As the Jodie Whittaker/Chris Chibnall era of Doctor Who awaits its final episode this fall during the BBC’s Centenary celebration, we’ve begun to get information about the show’s future. We know that Russell T Davies will be returning as showrunner. We know a lot about big casting details like the return of David Tennant and Catherine Tate. Plus there are new faces like Ncuti Gatwa as the Doctor and Yasmin Finney as a mysterious new Rose. With both actors, the long-running series continues its slow but ever-improving work towards being a much more inclusive and representative work. But will this new RTD era, this post-60th anniversary be more than just another of the show’s traditional handoffs of writers and cast? Could we be about to enter a brand new epoch of Doctor Who as we know it?
Doctor Who‘s Holy Trinity of Eras (So Far)
Before we dive too far into what’s coming, let’s take a look at what has been. When talking about Doctor Who, fans usually divide it into two main categories. There’s Classic Who and Modern Who, or “NuWho.” Classic Who starts at the beginning in 1963 when the show was first created by Sydney Newman and shaped by Verity Lambert and Waris Hussein with star William Hartnell (a process lovingly dramatized in the film An Adventure in Space and Time). The Classic Era goes up until the initial cancellation of the series in 1989, seven Doctors later. NuWho, an increasingly inaccurate nickname, began in 2005. Russell T Davies brought the show back to television with Christopher Eccleston in the semi-titular role and it continues until the present.
There is also a less remarked upon era of Who, yet no less important. Normally reserved to conversations of the sort of obsessive Whovians who might attend conventions, produce Who podcasts, or write articles with titles like “Are We at the Edge of a New Doctor Who Era?” is the Wilderness Years. It is the vague, semi-mournful, semi-nostalgic term for the disconnected space of time in between 1989 and 2005. Way back when the fans were lost in the wilderness, so to speak.
A consistent TV series did not exist in that gap of time; however, Doctor Who was by no means dormant. The content produced during the Wilderness Era would leave a sizable impact on the show to come. The New Adventures novels, which began publishing in 1991, featured new Who stories by writers from the classic era, like Terrance Dicks and Andrew Cartmel. And, the novels included some of the voices that would later shape the NuWho era, like Paul Cornell, Mark Gatiss, and Russell T Davies. In 1995, an attempt to reboot the show as an American series ultimately became the Fox television movie starring Paul McGann as the Doctor. Then in 1999, Big Finish Productions began creating audio plays of Who stories. This took place the same year of the BBC’s official parody of the show for the Red Nose Day charity, The Curse of Fatal Death.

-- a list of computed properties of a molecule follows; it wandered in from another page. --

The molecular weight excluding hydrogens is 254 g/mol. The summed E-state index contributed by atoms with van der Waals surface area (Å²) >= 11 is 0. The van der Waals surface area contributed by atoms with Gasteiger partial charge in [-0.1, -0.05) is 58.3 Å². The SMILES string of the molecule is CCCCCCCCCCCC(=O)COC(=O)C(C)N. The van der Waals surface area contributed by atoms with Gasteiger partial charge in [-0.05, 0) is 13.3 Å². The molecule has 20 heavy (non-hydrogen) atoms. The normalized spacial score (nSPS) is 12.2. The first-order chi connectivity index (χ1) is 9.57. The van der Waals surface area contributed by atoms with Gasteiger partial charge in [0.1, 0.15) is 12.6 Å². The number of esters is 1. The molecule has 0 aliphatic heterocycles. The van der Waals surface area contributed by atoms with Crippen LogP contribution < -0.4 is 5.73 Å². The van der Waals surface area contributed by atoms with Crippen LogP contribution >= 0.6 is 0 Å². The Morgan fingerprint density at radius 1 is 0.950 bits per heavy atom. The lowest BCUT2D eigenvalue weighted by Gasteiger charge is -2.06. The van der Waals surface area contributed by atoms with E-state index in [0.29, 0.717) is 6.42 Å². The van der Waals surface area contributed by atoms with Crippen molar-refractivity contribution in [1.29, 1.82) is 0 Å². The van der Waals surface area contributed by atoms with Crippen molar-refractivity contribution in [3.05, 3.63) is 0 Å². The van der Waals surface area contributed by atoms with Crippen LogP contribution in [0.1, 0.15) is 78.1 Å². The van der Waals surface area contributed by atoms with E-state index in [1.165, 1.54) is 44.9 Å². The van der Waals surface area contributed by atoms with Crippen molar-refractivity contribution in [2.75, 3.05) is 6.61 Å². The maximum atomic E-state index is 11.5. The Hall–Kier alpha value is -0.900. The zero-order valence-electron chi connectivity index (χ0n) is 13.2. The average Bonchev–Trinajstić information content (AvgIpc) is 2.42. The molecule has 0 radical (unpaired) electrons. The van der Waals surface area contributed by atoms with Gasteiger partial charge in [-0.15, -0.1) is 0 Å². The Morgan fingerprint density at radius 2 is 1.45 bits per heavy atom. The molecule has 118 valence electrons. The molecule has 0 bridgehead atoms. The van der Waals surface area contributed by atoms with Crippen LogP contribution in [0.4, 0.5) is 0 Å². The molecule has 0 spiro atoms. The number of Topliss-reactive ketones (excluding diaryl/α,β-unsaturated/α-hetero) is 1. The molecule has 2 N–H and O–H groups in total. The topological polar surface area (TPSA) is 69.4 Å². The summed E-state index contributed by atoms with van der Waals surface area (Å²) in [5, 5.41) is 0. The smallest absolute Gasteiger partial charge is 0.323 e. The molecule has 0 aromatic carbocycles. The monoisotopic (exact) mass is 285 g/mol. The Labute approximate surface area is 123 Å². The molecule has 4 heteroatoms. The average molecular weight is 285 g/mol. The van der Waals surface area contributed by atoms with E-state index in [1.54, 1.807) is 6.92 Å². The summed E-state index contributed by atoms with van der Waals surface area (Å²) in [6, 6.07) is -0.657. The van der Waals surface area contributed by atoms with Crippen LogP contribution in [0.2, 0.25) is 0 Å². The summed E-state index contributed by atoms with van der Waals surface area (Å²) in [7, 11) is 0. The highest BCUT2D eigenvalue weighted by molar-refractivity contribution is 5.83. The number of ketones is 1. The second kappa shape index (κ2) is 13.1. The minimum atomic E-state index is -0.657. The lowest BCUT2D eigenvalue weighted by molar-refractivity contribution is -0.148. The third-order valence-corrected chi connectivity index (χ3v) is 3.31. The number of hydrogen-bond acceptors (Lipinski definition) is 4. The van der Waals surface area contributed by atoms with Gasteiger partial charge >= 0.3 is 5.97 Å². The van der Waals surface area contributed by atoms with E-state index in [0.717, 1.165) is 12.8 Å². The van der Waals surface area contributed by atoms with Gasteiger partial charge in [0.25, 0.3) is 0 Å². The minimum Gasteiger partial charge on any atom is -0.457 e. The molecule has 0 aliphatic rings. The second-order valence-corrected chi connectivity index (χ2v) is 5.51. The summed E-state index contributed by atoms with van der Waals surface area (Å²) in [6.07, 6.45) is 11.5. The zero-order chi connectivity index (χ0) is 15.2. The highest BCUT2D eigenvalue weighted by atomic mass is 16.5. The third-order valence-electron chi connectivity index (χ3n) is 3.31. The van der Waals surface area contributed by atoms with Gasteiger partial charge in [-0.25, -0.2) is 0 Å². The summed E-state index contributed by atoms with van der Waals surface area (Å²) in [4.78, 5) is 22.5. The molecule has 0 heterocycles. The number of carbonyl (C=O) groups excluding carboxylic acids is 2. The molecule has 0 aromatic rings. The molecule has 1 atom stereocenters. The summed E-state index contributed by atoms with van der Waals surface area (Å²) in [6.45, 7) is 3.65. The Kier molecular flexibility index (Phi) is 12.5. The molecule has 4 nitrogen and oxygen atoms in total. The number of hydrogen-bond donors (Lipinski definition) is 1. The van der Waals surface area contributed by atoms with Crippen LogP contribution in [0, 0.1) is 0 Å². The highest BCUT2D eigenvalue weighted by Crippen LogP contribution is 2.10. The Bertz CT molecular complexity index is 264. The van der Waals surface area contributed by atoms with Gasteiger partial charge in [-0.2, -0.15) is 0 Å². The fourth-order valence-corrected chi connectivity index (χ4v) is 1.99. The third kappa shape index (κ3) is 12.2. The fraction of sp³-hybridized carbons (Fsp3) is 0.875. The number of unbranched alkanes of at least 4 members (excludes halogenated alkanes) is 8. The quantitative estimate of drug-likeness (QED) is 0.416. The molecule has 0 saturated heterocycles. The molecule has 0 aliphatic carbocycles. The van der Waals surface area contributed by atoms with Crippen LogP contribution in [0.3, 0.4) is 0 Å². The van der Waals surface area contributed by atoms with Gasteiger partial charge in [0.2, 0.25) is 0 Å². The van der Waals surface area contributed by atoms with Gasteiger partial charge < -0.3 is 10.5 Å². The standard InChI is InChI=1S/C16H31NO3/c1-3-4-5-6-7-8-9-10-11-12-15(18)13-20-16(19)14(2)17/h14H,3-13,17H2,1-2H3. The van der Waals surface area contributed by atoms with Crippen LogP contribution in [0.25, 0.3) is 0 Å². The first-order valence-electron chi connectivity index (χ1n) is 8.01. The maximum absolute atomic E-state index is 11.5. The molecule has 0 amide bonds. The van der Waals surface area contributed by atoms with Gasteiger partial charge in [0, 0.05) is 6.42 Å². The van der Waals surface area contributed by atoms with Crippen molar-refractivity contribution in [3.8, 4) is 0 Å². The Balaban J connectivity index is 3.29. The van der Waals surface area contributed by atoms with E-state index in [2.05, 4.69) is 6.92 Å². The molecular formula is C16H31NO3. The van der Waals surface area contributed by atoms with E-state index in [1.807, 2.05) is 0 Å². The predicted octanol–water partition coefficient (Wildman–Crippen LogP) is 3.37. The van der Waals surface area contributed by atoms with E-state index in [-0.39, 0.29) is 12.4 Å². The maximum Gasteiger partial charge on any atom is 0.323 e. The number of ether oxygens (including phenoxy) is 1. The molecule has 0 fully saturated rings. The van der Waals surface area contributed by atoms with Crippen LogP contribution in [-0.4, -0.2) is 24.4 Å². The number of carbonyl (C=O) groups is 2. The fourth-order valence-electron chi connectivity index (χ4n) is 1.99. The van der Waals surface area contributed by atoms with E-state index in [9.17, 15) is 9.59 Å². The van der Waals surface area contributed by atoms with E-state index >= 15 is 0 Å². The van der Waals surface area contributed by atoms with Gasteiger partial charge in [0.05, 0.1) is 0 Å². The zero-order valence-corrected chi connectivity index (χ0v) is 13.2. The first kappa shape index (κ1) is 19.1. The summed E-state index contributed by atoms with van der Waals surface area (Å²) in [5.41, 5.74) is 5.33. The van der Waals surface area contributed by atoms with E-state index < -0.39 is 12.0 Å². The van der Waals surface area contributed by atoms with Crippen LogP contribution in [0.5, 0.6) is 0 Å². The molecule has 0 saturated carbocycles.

A New Doctor Who Era on the Horizon: Welcome to Bad Wolf
As mentioned before, Doctor Who came back to TV in 2005. NuWho introduced us to five main Doctors, two significant secret Doctors from other points in time, and a whole host of companions, monsters, and feels. The BBC, either by BBC Wales or BBC Studios, is the producer behind the show. That is about to change. While not as attention-grabbing as the return of RTD or his big casting decisions, one major new development in Doctor Who involves this switch up. After Jodie Whittaker hangs up her iconic coat, the production of the series will go to a third-party production company, Bad Wolf.
Bad Wolf comes with a Who pedigree of its own. The company’s founders Julie Gardner and Jane Tranter were both highly involved with the show’s return in 2005. In fact, their company name comes from the first revival season’s mysterious “Bad Wolf” arc. BBC Studios will continue to distribute the show; however, we don’t know how the co-production with Bad Wolf will work financially. We do know that about a month after the announcement, Sony Pictures Television purchased Bad Wolf. This acquisition is likely sweetened by the presence of a certain blue box that’s bigger on the inside.
We can also assume that Bad Wolf’s new involvement plays a role in why RTD is back at the controls. His return announcement came at the same time as the Bad Wolf co-production deal announcement in the fall of 2021. What makes this so interesting is earlier that same year—before Chibnall and Whittaker’s departure had been made public—RTD gave Radio Times an interesting quote. He said Doctor Who should create expanded content at the level of Marvel, Star Wars, and Star Trek. Among his ideas were the return of Tate’s Donna Noble and further adventures of Tennant’s Tenth Doctor. Both of which are appearing in the 60th-anniversary special.
In November 2021, a month after Sony’s purchase, Bad Wolf filed for a new subsidiary company. Whoniverse 1 Ltd. is an almost blatant nod to RTD’s above statement. Looking at the facts together seems to signal what is in the works. A former showrunner make ambitious statements about the potential future of the show. Then, he gets hired for his old gig but does it alongside a new deal. One that could potentially establish exactly the sort of big picture future he laid out.
We can’t say for certain what Doctor Who will look like in 2023 and beyond. But it feels very likely that it will be as new and different from the Who we’ve seen so far. And there’s a good chance that the Bad Wolf era could be a distinctly fourth epoch in Doctor Who‘s history. Another regeneration, if you will.